APPLICATION TO CENOMANIAN AND PALEOCENE GULF OF MEXICO SYSTEMS

For each paleo–fluvial axis and interval, the measured channel belts are visualized as PDFs in order to understand the thickness populations that compose that particular fluvial system (n = 10 to n = 143; Fig. 12). Analysis of fluvial channel-belt thickness through time and space shows significant thickness variations. Natural thickness variations in a population of channel belts representing one fluvial axis can be explained as (1) variability in the basal erosion surface, which can account for up to twice mean bankfull thickness (Leopold et al., 1962; Willis, 1989; Salter, 1993; Willis and Tang, 2010; Supplemental Files [footnote 1]), and (2) variable-size fluvial systems residing within a fluvial axis during a stratigraphic interval (Supplemental Data [footnote 1]). Therefore, many channel-belt thickness measurements are required to characterize the fluvial system(s). Significant fluvial system preservation correlates with mapped shelf progradation. For example, during the lower Wilcox deposode, measurable fluvial channel belts correlate with significant shelf-margin progradation in the fluvial axes (Fig. 11). Fluvial channel belts and/or alluvial deposition are not readily recognized in other areas of the northern Gulf of Mexico basin during this time and are not recognized as fluvial axes (Galloway et al., 2000; Galloway, 2008). Similar correlations are illustrated for the upper Wilcox and the Oligocene (Fig. 11).

Cenomanian Tuscaloosa-Woodbine

The Upper Cretaceous Cenomanian interval includes the Woodbine Group of the East Texas Basin and North Louisiana Salt Basin, and the Tuscaloosa Formation of the Mississippi Salt Basin. Cenomanian channel-belt thicknesses in the East Texas Basin paleo–Colorado River fluvial system (n = 23) range from 9 to 24 with a peak at 15 m (Fig. 12). Channel-belt thicknesses in the North Louisiana Salt Basin paleo-Mississippi fluvial system (n = 19) show a distinctive peak at 6 m. The Cenomanian strata (Tuscaloosa) in the Mississippi Salt Basin paleo-Tennessee fluvial system (n = 53) exhibit channel-belt thicknesses that range from 6 to 24 m with a major peak at 14 m and a minor peak at 18 m.

Early–Middle Paleocene Lower Wilcox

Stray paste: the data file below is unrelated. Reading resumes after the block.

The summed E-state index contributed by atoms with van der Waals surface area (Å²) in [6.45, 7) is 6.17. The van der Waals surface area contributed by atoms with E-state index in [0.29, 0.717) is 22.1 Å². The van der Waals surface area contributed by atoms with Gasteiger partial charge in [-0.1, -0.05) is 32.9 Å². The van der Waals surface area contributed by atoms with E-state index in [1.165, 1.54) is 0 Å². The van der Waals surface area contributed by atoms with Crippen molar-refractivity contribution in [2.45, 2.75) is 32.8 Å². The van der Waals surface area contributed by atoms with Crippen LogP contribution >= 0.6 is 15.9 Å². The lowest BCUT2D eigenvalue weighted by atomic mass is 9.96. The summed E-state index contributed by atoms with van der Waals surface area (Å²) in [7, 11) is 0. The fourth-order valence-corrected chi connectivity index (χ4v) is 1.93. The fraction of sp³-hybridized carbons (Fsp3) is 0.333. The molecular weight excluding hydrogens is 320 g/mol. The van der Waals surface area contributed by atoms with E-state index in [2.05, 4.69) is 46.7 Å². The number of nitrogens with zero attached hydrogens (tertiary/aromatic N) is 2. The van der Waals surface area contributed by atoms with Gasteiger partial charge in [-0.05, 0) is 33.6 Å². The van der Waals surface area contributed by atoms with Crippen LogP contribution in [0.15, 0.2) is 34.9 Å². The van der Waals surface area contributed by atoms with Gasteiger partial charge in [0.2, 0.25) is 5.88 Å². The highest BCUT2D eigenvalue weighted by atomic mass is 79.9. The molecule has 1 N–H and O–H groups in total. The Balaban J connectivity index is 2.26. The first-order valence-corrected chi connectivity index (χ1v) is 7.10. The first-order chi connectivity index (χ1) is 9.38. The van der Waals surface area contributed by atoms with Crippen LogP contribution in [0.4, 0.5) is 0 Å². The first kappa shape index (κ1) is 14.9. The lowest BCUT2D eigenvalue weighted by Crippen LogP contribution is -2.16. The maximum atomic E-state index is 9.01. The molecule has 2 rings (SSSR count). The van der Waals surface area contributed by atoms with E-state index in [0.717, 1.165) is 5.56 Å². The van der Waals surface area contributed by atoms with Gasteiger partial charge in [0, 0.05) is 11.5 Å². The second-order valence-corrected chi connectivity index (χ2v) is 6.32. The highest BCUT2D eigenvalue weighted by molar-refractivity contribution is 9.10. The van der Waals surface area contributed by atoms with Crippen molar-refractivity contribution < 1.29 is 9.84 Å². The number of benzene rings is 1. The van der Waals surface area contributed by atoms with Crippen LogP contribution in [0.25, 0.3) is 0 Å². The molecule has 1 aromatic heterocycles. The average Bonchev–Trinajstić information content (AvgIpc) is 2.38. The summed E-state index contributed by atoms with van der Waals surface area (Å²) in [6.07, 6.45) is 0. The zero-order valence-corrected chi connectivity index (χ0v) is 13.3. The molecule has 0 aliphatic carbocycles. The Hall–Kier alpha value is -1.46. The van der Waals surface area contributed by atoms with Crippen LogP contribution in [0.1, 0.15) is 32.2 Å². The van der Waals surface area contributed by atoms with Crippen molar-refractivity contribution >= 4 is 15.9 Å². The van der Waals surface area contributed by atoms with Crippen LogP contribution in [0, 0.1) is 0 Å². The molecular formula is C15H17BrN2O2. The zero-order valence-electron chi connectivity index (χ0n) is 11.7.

The Paleocene lower Wilcox interval contains significant fluvial axes in the paleo–Rio Grande, paleo-Colorado, paleo-Mississippi, and paleo-Tennessee systems (n = 42, n = 108, n = 143, n = 47, respectively; Fig. 12). The majority of the paleo–Rio Grande channel-belt thicknesses range from 9 to 33 m with PDF peaks at 15, 24, and 33 m (Fig. 12). Out of 42 interpreted channel belts, four were between 33 and 36 m thickness and represent another population peak. The paleo-Colorado channel-belt thicknesses range from 9 to 48 m with three prominent PDF peaks at 24, 29, and 36 m. The 29 m peak contains a coarse tail which tapers off at 42 m. The paleo-Mississippi fluvial axis contains a channel-belt thickness population (n = 143) with a P90 of 26 m and PDF peaks at 15, 23, and 33 m. The 15 m PDF peak was generated from channel belts situated between the Monroe uplift and the LaSalle Arch.

Late Paleocene–Early Eocene Upper Wilcox

The Eocene upper Wilcox fluvial axes occur in the paleo–Rio Grande, paleo-Colorado, paleo–Houston-Brazos, paleo-Mississippi, and paleo-Tennessee systems (Fig. 12). The South Texas paleo–Rio Grande channel-belt thickness population (n = 31) averages 21 m with dominant peaks at 18 m and 24 m and a lesser peak at 33 m (Fig. 12). The upper Wilcox paleo-Colorado channel-belt thickness population (n = 15) averages 24 m with prominent peaks at 12 m, 24 m, and 30 m and a coarse tail at 38 m. The upper Wilcox paleo–Houston-Brazos channel-belt thickness population (n = 10) shows three peaks at 12 m, 18 m, and 33 m. The upper Wilcox paleo-Mississippi channel-belt thickness population (n = 41) averages 23 m with peaks at 15 m, 21 m, 36 m, and 51 m. The upper Wilcox paleo-Tennessee channel-belt thickness population (n = 11) shows a peak at 16 m.

Oligocene Vicksburg-Frio

The Oligocene Frio Formation fluvial axes can be documented in the paleo–Rio Grande, paleo-Colorado, paleo–Houston-Brazos, and paleo-Mississippi systems (Fig. 12). The paleo–Rio Grande channel-belt thickness population (n = 54) has a P80 of 24 m and prominent peaks at 15 m, 24 m, and 30 m (Fig. 12). The paleo-Colorado channel-belt thickness population (n = 45) averages 24 m with dominant PDF peaks at 15 m, 21 m, and 36 m, and a less-prominent peak at 52 m. The paleo–Houston-Brazos channel-belt thickness population (n = 26) averages 17 m with dominant peaks at 12 m and 18 m and less-prominent peaks at 27 m, 39 m, and 45 m. The paleo-Mississippi channel-belt thickness population (n = 135) averages 24 m with dominant peaks at 15 m and 21 m and a less-prominent peak at 35 m.